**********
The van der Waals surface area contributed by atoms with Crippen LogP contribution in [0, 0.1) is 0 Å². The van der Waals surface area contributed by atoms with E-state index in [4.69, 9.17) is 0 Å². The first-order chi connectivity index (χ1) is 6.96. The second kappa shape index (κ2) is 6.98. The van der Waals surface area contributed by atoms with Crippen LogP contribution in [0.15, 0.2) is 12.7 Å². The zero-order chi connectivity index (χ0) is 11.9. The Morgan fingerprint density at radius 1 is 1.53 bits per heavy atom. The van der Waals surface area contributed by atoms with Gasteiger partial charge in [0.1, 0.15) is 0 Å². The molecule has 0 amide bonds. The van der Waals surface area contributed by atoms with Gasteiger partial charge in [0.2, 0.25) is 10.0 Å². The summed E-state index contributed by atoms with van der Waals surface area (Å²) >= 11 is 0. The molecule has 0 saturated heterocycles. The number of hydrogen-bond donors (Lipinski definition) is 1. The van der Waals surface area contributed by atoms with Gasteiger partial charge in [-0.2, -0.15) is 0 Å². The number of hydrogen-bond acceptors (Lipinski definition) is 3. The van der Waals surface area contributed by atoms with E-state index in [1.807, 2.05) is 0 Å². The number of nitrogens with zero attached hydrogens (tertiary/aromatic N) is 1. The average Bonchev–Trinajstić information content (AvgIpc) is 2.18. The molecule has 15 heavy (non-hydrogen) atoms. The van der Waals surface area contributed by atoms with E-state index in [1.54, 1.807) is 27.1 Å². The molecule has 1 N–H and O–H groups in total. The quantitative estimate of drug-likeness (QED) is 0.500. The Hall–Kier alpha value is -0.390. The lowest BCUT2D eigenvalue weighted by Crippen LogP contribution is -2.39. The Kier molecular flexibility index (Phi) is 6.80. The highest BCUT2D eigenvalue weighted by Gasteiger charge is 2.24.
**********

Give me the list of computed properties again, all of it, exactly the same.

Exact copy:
The van der Waals surface area contributed by atoms with Crippen LogP contribution in [0, 0.1) is 0 Å². The van der Waals surface area contributed by atoms with E-state index in [4.69, 9.17) is 0 Å². The first-order chi connectivity index (χ1) is 6.96. The second kappa shape index (κ2) is 6.98. The van der Waals surface area contributed by atoms with Crippen LogP contribution in [0.15, 0.2) is 12.7 Å². The zero-order chi connectivity index (χ0) is 11.9. The Morgan fingerprint density at radius 1 is 1.53 bits per heavy atom. The van der Waals surface area contributed by atoms with Gasteiger partial charge in [0.1, 0.15) is 0 Å². The molecule has 0 amide bonds. The van der Waals surface area contributed by atoms with Gasteiger partial charge in [0.2, 0.25) is 10.0 Å². The summed E-state index contributed by atoms with van der Waals surface area (Å²) >= 11 is 0. The molecule has 0 saturated heterocycles. The number of hydrogen-bond donors (Lipinski definition) is 1. The van der Waals surface area contributed by atoms with Gasteiger partial charge in [-0.2, -0.15) is 0 Å². The number of hydrogen-bond acceptors (Lipinski definition) is 3. The van der Waals surface area contributed by atoms with E-state index in [1.807, 2.05) is 0 Å². The number of nitrogens with zero attached hydrogens (tertiary/aromatic N) is 1. The average Bonchev–Trinajstić information content (AvgIpc) is 2.18. The molecule has 15 heavy (non-hydrogen) atoms. The van der Waals surface area contributed by atoms with E-state index in [1.54, 1.807) is 27.1 Å². The molecule has 1 N–H and O–H groups in total. The quantitative estimate of drug-likeness (QED) is 0.500. The Hall–Kier alpha value is -0.390. The lowest BCUT2D eigenvalue weighted by Crippen LogP contribution is -2.39. The Kier molecular flexibility index (Phi) is 6.80. The highest BCUT2D eigenvalue weighted by Gasteiger charge is 2.24.